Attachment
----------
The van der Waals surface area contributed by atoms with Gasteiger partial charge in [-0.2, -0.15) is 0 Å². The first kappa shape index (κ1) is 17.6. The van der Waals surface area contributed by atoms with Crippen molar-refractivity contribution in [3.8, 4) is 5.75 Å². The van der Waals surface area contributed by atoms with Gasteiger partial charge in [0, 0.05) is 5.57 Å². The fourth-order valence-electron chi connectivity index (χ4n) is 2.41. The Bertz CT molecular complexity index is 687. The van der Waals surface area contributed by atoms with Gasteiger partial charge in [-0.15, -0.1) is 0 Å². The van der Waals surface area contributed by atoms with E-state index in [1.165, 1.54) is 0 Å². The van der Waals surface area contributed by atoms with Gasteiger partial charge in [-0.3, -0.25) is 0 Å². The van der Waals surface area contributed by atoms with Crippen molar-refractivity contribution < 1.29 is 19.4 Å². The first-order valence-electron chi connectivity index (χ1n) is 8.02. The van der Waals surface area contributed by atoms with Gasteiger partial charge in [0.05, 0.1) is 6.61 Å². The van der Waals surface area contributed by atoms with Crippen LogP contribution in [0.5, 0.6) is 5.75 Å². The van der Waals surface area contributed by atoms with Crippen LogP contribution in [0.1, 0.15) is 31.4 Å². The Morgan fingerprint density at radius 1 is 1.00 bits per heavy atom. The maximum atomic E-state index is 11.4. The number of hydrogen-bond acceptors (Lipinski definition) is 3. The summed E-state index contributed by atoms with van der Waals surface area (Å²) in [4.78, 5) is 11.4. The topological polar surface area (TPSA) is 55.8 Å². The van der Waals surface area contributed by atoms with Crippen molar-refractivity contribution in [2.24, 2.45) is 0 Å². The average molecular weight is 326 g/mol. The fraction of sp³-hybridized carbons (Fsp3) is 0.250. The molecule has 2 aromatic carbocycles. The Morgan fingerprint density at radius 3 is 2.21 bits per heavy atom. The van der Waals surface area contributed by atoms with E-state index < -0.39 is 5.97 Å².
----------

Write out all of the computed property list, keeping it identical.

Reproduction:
The van der Waals surface area contributed by atoms with Gasteiger partial charge in [-0.2, -0.15) is 0 Å². The first kappa shape index (κ1) is 17.6. The van der Waals surface area contributed by atoms with Crippen molar-refractivity contribution in [3.8, 4) is 5.75 Å². The van der Waals surface area contributed by atoms with Gasteiger partial charge in [0, 0.05) is 5.57 Å². The fourth-order valence-electron chi connectivity index (χ4n) is 2.41. The Bertz CT molecular complexity index is 687. The van der Waals surface area contributed by atoms with Gasteiger partial charge in [-0.15, -0.1) is 0 Å². The van der Waals surface area contributed by atoms with E-state index in [1.165, 1.54) is 0 Å². The van der Waals surface area contributed by atoms with Gasteiger partial charge in [-0.3, -0.25) is 0 Å². The van der Waals surface area contributed by atoms with Crippen molar-refractivity contribution < 1.29 is 19.4 Å². The first-order valence-electron chi connectivity index (χ1n) is 8.02. The van der Waals surface area contributed by atoms with Gasteiger partial charge in [0.05, 0.1) is 6.61 Å². The van der Waals surface area contributed by atoms with Crippen LogP contribution in [0.5, 0.6) is 5.75 Å². The van der Waals surface area contributed by atoms with Crippen LogP contribution in [0.1, 0.15) is 31.4 Å². The Morgan fingerprint density at radius 1 is 1.00 bits per heavy atom. The maximum atomic E-state index is 11.4. The number of hydrogen-bond acceptors (Lipinski definition) is 3. The summed E-state index contributed by atoms with van der Waals surface area (Å²) in [4.78, 5) is 11.4. The topological polar surface area (TPSA) is 55.8 Å². The van der Waals surface area contributed by atoms with Crippen molar-refractivity contribution in [2.24, 2.45) is 0 Å². The average molecular weight is 326 g/mol. The fraction of sp³-hybridized carbons (Fsp3) is 0.250. The molecule has 2 aromatic carbocycles. The Morgan fingerprint density at radius 3 is 2.21 bits per heavy atom. The van der Waals surface area contributed by atoms with E-state index < -0.39 is 5.97 Å².